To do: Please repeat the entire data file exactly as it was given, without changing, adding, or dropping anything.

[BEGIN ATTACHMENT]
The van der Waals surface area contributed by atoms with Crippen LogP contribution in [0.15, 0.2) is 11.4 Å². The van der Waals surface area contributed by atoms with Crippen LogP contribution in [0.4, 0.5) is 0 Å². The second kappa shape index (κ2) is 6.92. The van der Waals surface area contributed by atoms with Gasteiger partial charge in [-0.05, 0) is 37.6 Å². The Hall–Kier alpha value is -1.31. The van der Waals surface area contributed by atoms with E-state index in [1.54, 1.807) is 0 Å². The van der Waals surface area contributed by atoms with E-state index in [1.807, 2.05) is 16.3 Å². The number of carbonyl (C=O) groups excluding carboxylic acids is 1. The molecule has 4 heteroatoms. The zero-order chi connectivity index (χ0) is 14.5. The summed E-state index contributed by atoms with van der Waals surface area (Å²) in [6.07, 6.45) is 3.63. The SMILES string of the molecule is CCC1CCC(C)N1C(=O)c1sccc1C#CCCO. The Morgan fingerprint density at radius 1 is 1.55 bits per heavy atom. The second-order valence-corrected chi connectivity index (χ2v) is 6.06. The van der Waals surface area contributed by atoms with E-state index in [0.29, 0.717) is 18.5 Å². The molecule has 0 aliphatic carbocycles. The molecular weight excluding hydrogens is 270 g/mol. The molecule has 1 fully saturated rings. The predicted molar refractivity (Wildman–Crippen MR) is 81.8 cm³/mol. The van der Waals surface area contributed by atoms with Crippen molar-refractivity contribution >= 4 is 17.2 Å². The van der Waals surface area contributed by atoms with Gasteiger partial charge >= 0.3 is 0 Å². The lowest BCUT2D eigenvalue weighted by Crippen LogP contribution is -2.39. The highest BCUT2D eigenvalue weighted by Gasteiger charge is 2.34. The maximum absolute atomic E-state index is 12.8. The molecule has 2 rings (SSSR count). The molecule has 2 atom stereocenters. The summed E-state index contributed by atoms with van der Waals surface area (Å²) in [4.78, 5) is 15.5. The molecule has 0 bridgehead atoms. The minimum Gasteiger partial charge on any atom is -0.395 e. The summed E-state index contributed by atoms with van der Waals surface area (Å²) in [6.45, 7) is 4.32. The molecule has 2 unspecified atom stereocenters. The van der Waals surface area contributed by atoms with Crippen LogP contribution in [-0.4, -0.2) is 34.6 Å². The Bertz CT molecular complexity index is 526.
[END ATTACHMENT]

The van der Waals surface area contributed by atoms with Crippen LogP contribution in [0.15, 0.2) is 11.4 Å². The van der Waals surface area contributed by atoms with Crippen LogP contribution in [0.4, 0.5) is 0 Å². The second kappa shape index (κ2) is 6.92. The van der Waals surface area contributed by atoms with Gasteiger partial charge in [-0.05, 0) is 37.6 Å². The Hall–Kier alpha value is -1.31. The van der Waals surface area contributed by atoms with E-state index in [1.54, 1.807) is 0 Å². The van der Waals surface area contributed by atoms with E-state index in [1.807, 2.05) is 16.3 Å². The number of carbonyl (C=O) groups excluding carboxylic acids is 1. The molecule has 4 heteroatoms. The zero-order chi connectivity index (χ0) is 14.5. The summed E-state index contributed by atoms with van der Waals surface area (Å²) in [6.07, 6.45) is 3.63. The SMILES string of the molecule is CCC1CCC(C)N1C(=O)c1sccc1C#CCCO. The Morgan fingerprint density at radius 1 is 1.55 bits per heavy atom. The second-order valence-corrected chi connectivity index (χ2v) is 6.06. The van der Waals surface area contributed by atoms with E-state index in [0.29, 0.717) is 18.5 Å². The molecule has 0 aliphatic carbocycles. The molecular weight excluding hydrogens is 270 g/mol. The molecule has 1 fully saturated rings. The predicted molar refractivity (Wildman–Crippen MR) is 81.8 cm³/mol. The van der Waals surface area contributed by atoms with Crippen molar-refractivity contribution >= 4 is 17.2 Å². The van der Waals surface area contributed by atoms with Gasteiger partial charge >= 0.3 is 0 Å². The lowest BCUT2D eigenvalue weighted by Crippen LogP contribution is -2.39. The highest BCUT2D eigenvalue weighted by Gasteiger charge is 2.34. The maximum absolute atomic E-state index is 12.8. The molecule has 2 rings (SSSR count). The molecule has 2 atom stereocenters. The summed E-state index contributed by atoms with van der Waals surface area (Å²) in [4.78, 5) is 15.5. The molecule has 0 bridgehead atoms. The minimum Gasteiger partial charge on any atom is -0.395 e. The summed E-state index contributed by atoms with van der Waals surface area (Å²) in [6.45, 7) is 4.32. The molecule has 2 unspecified atom stereocenters. The van der Waals surface area contributed by atoms with Crippen LogP contribution in [-0.4, -0.2) is 34.6 Å². The Bertz CT molecular complexity index is 526.